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Life in embattled Batticaloa

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Batticaloa district in 2007 has acquired a reputation which it did not have in the last 25 years of the military conflict in North East Sri Lanka.
 
This relatively peaceful Eastern Sri Lankan district has become a very dangerous place to visit, making even seasoned journalists wonder if it is safe.
 
The reason is the change in weaponry and tactics used in the conflict. There is now an overwhelming reliance on long distance fighting with artillery, 'arty' mortars, Multi-Barrel Rocket Launchers (MBRL) and jet fighter bombers.
 
And the shelling from the ground and the air is incessant, like it never was ever before.
 
However, one decided to go. The situation was getting worse and not better. And it was feared that the roads might be closed indefinitely if the government pursued its plan to take over the entire East, on a priority basis, for pressing political reasons. A "now or never" situation had arisen.
 
After zipping through the lush green landscape of the blissfully peaceful Sinhalese-majority district of Polannaruwa, one entered Batticaloa district.
 
In a trice, the landscape had changed. The barrenness of Western Batticaloa was as depressing as it was striking. There was no sign of any economic activity for as long as the eye could see.
 
And soon, the other aspect of the grim reality in Batticaloa presented itself. Signs of war appeared in the form of checkpoints, searching questions by a motley mix of Sri Lankan police commandoes, regular troops and Karuna's men, all armed with T-56 assault rifles, bullet proof vests and huge ammunition pouches.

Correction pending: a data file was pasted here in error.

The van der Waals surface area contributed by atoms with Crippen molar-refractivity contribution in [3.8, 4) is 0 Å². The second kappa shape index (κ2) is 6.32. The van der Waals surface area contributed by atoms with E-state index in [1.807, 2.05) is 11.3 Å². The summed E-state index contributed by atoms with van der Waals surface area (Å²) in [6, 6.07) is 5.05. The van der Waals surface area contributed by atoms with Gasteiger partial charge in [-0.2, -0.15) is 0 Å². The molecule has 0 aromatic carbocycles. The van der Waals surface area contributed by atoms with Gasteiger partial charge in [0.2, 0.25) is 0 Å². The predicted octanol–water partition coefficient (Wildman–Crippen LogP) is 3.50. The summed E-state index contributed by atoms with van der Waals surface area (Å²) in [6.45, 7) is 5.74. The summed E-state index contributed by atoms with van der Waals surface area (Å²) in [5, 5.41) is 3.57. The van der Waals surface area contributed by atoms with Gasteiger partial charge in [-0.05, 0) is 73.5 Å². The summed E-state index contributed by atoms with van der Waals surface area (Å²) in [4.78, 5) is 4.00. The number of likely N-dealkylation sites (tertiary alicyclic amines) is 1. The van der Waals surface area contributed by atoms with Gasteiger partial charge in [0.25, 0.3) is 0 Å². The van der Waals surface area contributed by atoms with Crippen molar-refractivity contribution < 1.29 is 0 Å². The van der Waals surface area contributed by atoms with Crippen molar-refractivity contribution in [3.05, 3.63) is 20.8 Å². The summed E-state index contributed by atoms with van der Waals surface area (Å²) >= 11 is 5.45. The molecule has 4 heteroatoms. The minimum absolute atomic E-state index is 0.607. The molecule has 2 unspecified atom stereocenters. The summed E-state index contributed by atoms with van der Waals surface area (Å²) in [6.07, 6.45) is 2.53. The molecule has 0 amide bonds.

Karuna, who was one of the ace commanders of the Liberation Tigers of Tamil Eelam (LTTE) till March 2004, had broken away from LTTE Supremo Velupillai Prabhakaran, and had since been functioning as an adjunct of the Sri Lankan armed forces in Batticaloa and Amparai.
 
As one went further in, one could hear the sound of shelling by a wide variety of long range area weapons - 81 mm 'arty' mortars, 122 mm artillery and the most dreaded and the noisiest of them all, the Multi-Barrel Rocket Launcher (MBRL).    
 
The towns in Batticalao district like Chengalady and Eravur, looked battle-scarred, with half demolished buildings and shops, pock marked houses, road blocks and diversions.
 
Steel helmeted and armed men were evident every few yards. Road intersections were manned by callow Tamil youth with deadly weapons.
 
Clearly, these were recent recruits of the Karuna faction. Some of the gun-toting boys were so small that they were dwarfed by the T-56s they were carrying.
 
One dreaded the thought of a child soldier pulling the trigger in a fit of excitement. The boys were also small enough to be playful with that instrument of death.
 
Karuna's presence was ubiquitous, though locals said that the extent of the presence did not match popular support. "Support for him may be about 5 per cent," said a school teacher," who did not wish to be named, for obvious reasons.
 
"If Karuna had … helped the Tamil refugees, we would have embraced him. But he is doing precious little," said a Christian priest, involved in relief work.
 
There was not a town in the government-held areas which was not dotted with Karuna's offices or camps, which significantly, were almost always close to the camps of the government forces.
 
The TMVP's offices are located in opulent houses, many owned by Tamils who had fled to the West apparently.
 
"The TMVP has the ability to acquire any property it fancies!" said a resident with a mischievous smile. Locals alleged that houses are commandeered and rents are not paid.

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